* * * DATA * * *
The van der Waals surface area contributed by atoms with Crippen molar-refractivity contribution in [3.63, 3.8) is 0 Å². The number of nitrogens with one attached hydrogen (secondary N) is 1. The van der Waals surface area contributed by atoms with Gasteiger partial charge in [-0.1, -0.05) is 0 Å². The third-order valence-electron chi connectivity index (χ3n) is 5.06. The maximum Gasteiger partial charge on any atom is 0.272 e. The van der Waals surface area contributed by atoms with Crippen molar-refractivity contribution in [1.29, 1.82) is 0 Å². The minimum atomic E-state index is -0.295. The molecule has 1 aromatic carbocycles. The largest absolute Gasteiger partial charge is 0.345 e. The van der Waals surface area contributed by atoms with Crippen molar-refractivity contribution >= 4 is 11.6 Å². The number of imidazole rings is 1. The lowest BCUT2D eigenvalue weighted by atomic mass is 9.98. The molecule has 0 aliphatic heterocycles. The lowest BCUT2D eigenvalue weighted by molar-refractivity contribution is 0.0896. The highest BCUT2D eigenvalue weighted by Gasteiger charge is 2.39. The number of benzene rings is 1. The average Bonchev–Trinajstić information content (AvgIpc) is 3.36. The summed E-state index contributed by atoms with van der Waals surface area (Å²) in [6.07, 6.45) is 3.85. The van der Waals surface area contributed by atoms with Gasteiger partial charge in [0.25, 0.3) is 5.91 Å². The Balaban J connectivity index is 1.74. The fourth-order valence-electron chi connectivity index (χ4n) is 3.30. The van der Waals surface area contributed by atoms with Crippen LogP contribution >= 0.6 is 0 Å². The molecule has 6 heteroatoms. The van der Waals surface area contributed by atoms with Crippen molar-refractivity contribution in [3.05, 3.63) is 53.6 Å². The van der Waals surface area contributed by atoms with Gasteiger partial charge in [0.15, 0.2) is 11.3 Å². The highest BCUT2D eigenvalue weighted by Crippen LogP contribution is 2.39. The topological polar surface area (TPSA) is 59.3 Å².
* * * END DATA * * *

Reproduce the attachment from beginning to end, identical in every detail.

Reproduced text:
The van der Waals surface area contributed by atoms with Crippen molar-refractivity contribution in [3.63, 3.8) is 0 Å². The number of nitrogens with one attached hydrogen (secondary N) is 1. The van der Waals surface area contributed by atoms with Gasteiger partial charge in [-0.1, -0.05) is 0 Å². The third-order valence-electron chi connectivity index (χ3n) is 5.06. The maximum Gasteiger partial charge on any atom is 0.272 e. The van der Waals surface area contributed by atoms with Crippen molar-refractivity contribution in [1.29, 1.82) is 0 Å². The minimum atomic E-state index is -0.295. The molecule has 1 aromatic carbocycles. The largest absolute Gasteiger partial charge is 0.345 e. The van der Waals surface area contributed by atoms with Crippen molar-refractivity contribution >= 4 is 11.6 Å². The number of imidazole rings is 1. The lowest BCUT2D eigenvalue weighted by atomic mass is 9.98. The molecule has 0 aliphatic heterocycles. The lowest BCUT2D eigenvalue weighted by molar-refractivity contribution is 0.0896. The highest BCUT2D eigenvalue weighted by Gasteiger charge is 2.39. The number of benzene rings is 1. The average Bonchev–Trinajstić information content (AvgIpc) is 3.36. The summed E-state index contributed by atoms with van der Waals surface area (Å²) in [6.07, 6.45) is 3.85. The van der Waals surface area contributed by atoms with Gasteiger partial charge in [0.25, 0.3) is 5.91 Å². The Balaban J connectivity index is 1.74. The fourth-order valence-electron chi connectivity index (χ4n) is 3.30. The van der Waals surface area contributed by atoms with Crippen LogP contribution >= 0.6 is 0 Å². The molecule has 6 heteroatoms. The van der Waals surface area contributed by atoms with Crippen molar-refractivity contribution in [3.05, 3.63) is 53.6 Å². The van der Waals surface area contributed by atoms with Gasteiger partial charge in [0.15, 0.2) is 11.3 Å². The highest BCUT2D eigenvalue weighted by Crippen LogP contribution is 2.39. The topological polar surface area (TPSA) is 59.3 Å².